Now I have to try and remember what exactly I did tell her.  I wonder if I’ll be able to recall this information or if I should just go ahead and ask K’s husband to review the facts with us, to remind us of what we did this morning. I’m not kidding when I say that the information is no longer with us.  I can remember, vaguely, going to the doctor’s office in the car; of course Husband drove us, and when we turned onto the street, K got very nervous for she saw that there were many cars (a hundred?) parked out in front of the doctor’s office.  That made us nervous because that meant that there were people in the waiting room.  K is secretly afraid of people, at least some of the K’s, but not me, I’m the one who sat in the room and waited, it was me!  K had to take deep breaths to get out of the car; I forced her to walk to the door and go inside first, before our husband. (I can’t believe I was able to walk into the room ahead of him, I’m so proud! This does NOT happen very often) Then, I’m inside and I’m watching my hand sign my name on the log-in sheet, and then I go and sit in the corner (our favorite place to sit) beside K’s husband.  Then the ungodly waiting began, but it was much easier than usual today, for today we were not alone, but had Husband, and K held his hand and squeezed it for some comfort.  A couple of times, people (damn them!) in the waiting room made comments toward us, for whatever reason…(they were into a TV program and apparently needed someone to agree with them about said program) I will be brutally honest here.  I did NOT want to speak to these, or any other, people.  In fact, I don’t even know how I was able to pull it off, but somehow I opened my mouth and words came out, the proper words, the right words, and I successfully made small talk with 2 different people, but it was very nearly all I could do to keep from snapping at them to leave me alone, to just let me BE. And wouldn’t you know it–Murphy’s Law they call it–it turned out that K was the very last person the doctor intended to see today and so we had to wait until every single person in that room had gone in for a session and come back out again. It took a lifetime

Now we are in the doctor’s office, sitting in a chair beside K’s husband, and we are trying desperately to remember what it was that we wanted so badly to tell the doctor.  (I was so scared to tell her what was going on that I very nearly became a mute right there inside her little room.)  I took a deep breath, and began to speak.  The doctor began to scribble notes on K’s chart, and that really makes us paranoid, but I pressed on.  I, the smart one, took over for K, and I knew enough to take out our notebook, which we had diligently prepared with notes and questions which we intended to ask the doctor; all of this I’d planned out in an effort to make this as efficient an operation as possible.  I was trying to squeeze in an hour-long therapy session into 15 minutes, which seemed like a difficult task.  So I got out my notes and nervously read the questions and tried very hard to just keep talking, just keep being honest, don’t stop now, you’re doing so well!  And the hardest part out of all of this is the wait, the insufferable wait between the time K used the term “dissociation” and the time the doctor gave us her opinion on the matter. Just so you know, I was really quite concerned that the psychiatrist wouldn’t believe me when I told her my symptoms.  I mean, they sound NUTS.  The good news is this: She believed me, she believed US, and not only that but she agreed with my theory about K’s dissociating to avoid some real or imagined threat to her, either emotionally or physically.  PLUS-thank the gods! She did NOT want to put us in the hospital, she didn’t think that it was necessary at this time,  and when she “gets” what we’re saying, the relief washed over us like an ocean and the waves nearly knocked us down and I felt like I could faint.  K is terrified of hospitals, and of being locked up in a hospital for being insane; for this reason she never trusts psychiatrists or any sort of doctor really, as she’s forever paranoid that they are plotting against her, hoping to commit her, and so K has gone to see doctor after doctor all these years, and when the doctor gets too close to the truth, K freaks out because she’s so deathly afraid of the real diagnosis, she just doesn’t want to face it, she can’t admit the truth (even though she doesn’t lie) because she’s so horrifically afraid of what people will think.  The stigma of mental illness is still very much a problem in this world, and for that reason, a lot of us (the K’s) hide from the outside, and keep everything hidden within our mind and within our heart, so that the “normal” people won’t laugh at us, or poke and prod us, or take advantage of us, or-worst of all-think that we’re really and truly “crazy”.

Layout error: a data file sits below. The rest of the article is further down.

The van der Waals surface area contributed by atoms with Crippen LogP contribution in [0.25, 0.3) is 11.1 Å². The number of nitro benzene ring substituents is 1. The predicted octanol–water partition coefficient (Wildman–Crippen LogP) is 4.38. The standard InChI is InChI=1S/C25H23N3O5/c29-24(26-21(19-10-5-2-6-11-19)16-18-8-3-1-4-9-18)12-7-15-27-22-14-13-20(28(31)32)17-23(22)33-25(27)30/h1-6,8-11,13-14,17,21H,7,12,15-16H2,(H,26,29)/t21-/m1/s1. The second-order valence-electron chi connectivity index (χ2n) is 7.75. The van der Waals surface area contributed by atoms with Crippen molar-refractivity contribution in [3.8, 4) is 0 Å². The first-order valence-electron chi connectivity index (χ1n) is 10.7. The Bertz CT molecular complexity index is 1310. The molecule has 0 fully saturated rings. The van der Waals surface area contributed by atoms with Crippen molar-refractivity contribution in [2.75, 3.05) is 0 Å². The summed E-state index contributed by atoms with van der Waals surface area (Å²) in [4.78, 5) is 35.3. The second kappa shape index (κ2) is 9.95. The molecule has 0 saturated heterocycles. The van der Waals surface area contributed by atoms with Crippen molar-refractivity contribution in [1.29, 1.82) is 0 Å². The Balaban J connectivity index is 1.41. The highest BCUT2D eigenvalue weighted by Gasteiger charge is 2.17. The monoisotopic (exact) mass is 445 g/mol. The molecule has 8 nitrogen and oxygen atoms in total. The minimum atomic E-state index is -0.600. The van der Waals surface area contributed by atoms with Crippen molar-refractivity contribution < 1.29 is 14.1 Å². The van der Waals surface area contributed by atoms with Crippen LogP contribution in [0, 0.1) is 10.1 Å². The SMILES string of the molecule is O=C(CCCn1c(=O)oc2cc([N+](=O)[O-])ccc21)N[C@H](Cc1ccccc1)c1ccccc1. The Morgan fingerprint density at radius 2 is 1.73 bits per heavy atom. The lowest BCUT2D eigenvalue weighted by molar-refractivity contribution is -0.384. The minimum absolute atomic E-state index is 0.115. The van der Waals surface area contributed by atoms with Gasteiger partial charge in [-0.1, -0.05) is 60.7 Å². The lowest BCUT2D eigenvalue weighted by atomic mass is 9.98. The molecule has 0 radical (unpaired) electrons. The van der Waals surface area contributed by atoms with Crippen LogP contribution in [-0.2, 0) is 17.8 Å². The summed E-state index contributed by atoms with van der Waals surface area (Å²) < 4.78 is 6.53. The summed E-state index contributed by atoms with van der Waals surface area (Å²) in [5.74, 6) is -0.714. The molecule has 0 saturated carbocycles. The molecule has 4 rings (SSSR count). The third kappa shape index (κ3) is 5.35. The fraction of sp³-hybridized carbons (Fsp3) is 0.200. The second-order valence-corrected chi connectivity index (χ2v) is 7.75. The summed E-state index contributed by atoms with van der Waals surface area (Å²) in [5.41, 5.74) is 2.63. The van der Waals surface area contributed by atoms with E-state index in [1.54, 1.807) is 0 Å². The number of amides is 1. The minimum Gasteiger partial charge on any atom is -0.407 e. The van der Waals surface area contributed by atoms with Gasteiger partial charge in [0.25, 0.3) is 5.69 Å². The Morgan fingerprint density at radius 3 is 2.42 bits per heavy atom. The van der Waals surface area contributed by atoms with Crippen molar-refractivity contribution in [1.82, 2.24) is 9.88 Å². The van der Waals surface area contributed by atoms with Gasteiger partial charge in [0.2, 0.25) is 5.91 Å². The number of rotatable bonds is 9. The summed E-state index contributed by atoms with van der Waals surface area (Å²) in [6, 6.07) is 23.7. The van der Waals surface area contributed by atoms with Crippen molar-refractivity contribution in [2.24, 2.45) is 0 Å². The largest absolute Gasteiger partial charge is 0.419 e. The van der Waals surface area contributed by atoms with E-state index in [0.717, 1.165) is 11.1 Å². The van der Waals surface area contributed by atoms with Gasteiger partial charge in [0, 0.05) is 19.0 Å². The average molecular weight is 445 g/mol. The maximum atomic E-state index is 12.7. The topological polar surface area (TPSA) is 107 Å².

In the end, we somehow made it through the session, and the doctor was really nice and even understanding, (or as much as a person can be, I suppose)  and she gave K’s husband a card with her phone number on it and told him to please not wait so long to call next time or something along those lines…  We ( K-the doctor specifically asked that K come next week- and Husband) have another appointment next week.  Oh yes, and our medication has been changed.  She wants us to double our intake of Risperidone (an atypical antipsychotic) and think about decreasing our Seroquel (a drug used to treat K’s schizophrenia), but mainly because I told her that it makes K sleep for nearly 20 hours whenever she takes it.  I don’t think I remembered to tell her that we haven’t been taking it because we’re afraid of it and also, we haven’t slept in about 3 days now.  I wonder if I should have mentioned that?